Wednesday, Aug 27, 2014
Columns

Maglio: Private schools need freedom


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Contrary to conventional wisdom, private school students do not primarily come from high socio-economic backgrounds. The image from the past of elitist private schools has been altered by the progressively dismal results of public education.

Using vouchers in the school choice movement has enabled many families with children who have significant academic and emotional difficulties to attend private schools.

Private education has had positive results with educating all types of students. When private schools have been given the freedom and flexibility to run their own programs to meet the individual needs of children they do a significantly better job.

Hollywood star, Matt Damon who is a strong proponent of public schools, reluctantly admitted to the decline of public education.

“The private school that I send my kids to is the thing closest to the public school that I went to that I could find. And that’s why I send my kids to private school,” he said.

Common Core is being introduced to our school districts throughout the United States to reverse the academic slide. This decision will continue the decline of public school students. A segment of highly motivated, high socio-economic students will prosper but the majority of students will not be given sufficient time to mature before being stamped as failures. They are going to be seen as unfortunate casualties of the numbers game.

All students arrive at school with specific strengths and weaknesses. In private schools the administration can tailor-make the instruction for each student by creatively tweaking staff assignments and facility resources to be more efficient and effective in meeting the student’s unique needs.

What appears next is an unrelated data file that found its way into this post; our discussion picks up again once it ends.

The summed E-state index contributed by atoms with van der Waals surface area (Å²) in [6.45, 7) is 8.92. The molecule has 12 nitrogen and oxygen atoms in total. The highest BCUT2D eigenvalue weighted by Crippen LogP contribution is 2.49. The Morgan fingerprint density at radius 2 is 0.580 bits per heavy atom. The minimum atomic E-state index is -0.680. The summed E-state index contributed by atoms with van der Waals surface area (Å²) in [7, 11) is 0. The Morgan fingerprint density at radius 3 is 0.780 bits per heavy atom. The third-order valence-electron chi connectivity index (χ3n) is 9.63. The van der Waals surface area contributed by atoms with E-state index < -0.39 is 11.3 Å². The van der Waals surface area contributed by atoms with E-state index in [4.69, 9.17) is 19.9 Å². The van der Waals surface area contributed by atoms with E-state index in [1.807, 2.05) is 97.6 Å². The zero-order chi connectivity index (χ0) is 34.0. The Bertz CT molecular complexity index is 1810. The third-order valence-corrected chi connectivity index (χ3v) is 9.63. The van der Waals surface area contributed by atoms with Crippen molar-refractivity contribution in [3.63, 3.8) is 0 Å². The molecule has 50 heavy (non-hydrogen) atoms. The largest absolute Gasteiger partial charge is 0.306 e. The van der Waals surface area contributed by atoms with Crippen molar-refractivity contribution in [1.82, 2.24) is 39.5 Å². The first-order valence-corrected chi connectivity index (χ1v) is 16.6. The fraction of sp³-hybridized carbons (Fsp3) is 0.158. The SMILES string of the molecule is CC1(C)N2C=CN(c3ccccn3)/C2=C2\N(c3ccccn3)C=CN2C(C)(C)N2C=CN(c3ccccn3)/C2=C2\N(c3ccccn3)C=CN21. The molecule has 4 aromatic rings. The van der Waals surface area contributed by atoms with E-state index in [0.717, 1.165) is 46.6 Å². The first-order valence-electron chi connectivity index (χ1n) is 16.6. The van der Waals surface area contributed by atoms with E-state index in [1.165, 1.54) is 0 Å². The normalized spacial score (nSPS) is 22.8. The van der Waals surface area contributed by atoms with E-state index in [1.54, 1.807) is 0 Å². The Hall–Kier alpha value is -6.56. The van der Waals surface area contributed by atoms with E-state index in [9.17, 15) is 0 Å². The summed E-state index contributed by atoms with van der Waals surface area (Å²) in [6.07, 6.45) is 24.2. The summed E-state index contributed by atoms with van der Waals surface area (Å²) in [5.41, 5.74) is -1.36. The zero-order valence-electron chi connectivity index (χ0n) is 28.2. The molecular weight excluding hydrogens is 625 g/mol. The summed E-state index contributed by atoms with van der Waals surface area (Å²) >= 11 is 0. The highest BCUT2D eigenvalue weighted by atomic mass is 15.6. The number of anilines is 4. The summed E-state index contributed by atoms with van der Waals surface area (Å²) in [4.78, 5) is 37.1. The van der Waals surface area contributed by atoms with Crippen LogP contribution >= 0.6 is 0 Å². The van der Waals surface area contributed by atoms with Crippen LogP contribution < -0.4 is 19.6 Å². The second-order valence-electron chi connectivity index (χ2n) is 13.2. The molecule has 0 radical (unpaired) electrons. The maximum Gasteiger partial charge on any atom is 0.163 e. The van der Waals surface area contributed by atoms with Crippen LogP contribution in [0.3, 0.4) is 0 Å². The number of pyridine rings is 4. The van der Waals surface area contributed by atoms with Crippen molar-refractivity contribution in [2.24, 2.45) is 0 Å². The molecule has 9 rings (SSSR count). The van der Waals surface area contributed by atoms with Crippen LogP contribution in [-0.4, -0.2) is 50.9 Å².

These adjustments are done not for political advancement but for practical reasons to provide quality education to each student within the boundaries of the budget. The hiring of additional staff and firing those who do not fit in is based on realistic and specific needs to meet the educational goal of increasing student performance.

Private schools do not want or cannot afford to change the entire program every few years to market the latest educational fad. The financial implications of the cost of new materials, equipment and training are prohibitive. They realize that a consistent structured environment provides a more encouraging and conducive environment for learning.

Most importantly, the owners of these schools have a strong mission that required them to put everything on the line to enter the business of education while competing with “free” taxpayer education. Their philosophy of educating children gradually altered to meet the needs of a changing population. In a real academic situation they learn what works for improving the performance of the students.

Private education will be devastated if they are forced to accept Common Core testing protocol to measure success. This, in essence, will cause private schools to abandon their freedom to be creative that produces high student performance. Private schools will become high priced carbon copies of the Common Core cookie cutter approach to education.

Parents have been disenfranchised in public/government school systems. They are powerless pawns in their child’s education. They witness their child’s academic work primarily being directed towards a normative test with no recourse to change it. This is reversed in private school. The private school, like any business, realizes the consumer has to be treated with respect and provided with a quality product or it will be fired by the parents. The decentralization of power into the hands of parents and students empowers them to become committed members of the school community they have chosen.

The uniting of parents with administration and teachers is the key element to providing an educational environment of excellence. The child knows there is no room to “play one against another.” Everyone stays on the same page, which focuses the child’s education on striving to be the best he can be.

The school community can produce miracles when everyone is working toward the same goals. The school head should have the freedom to make subtle or even more definitive adjustments on the steering wheel to keep on course. Students need a steady wind behind them to guide them toward the desired destination.

The freedom and power being in the hands of the person at the helm of the school, not in Washington, D.C., is essential for a private school to fulfill its mission of providing an optimal learning situation for each student.

Domenick Maglio, PhD. is a columnist carried by various newspapers, an author of several books and owner/director of Wider Horizons School, a college prep program in Spring Hill. You can visit Dr. Maglio at www.drmaglio.blogspot.com or email him at djmaglio@gmail.com.

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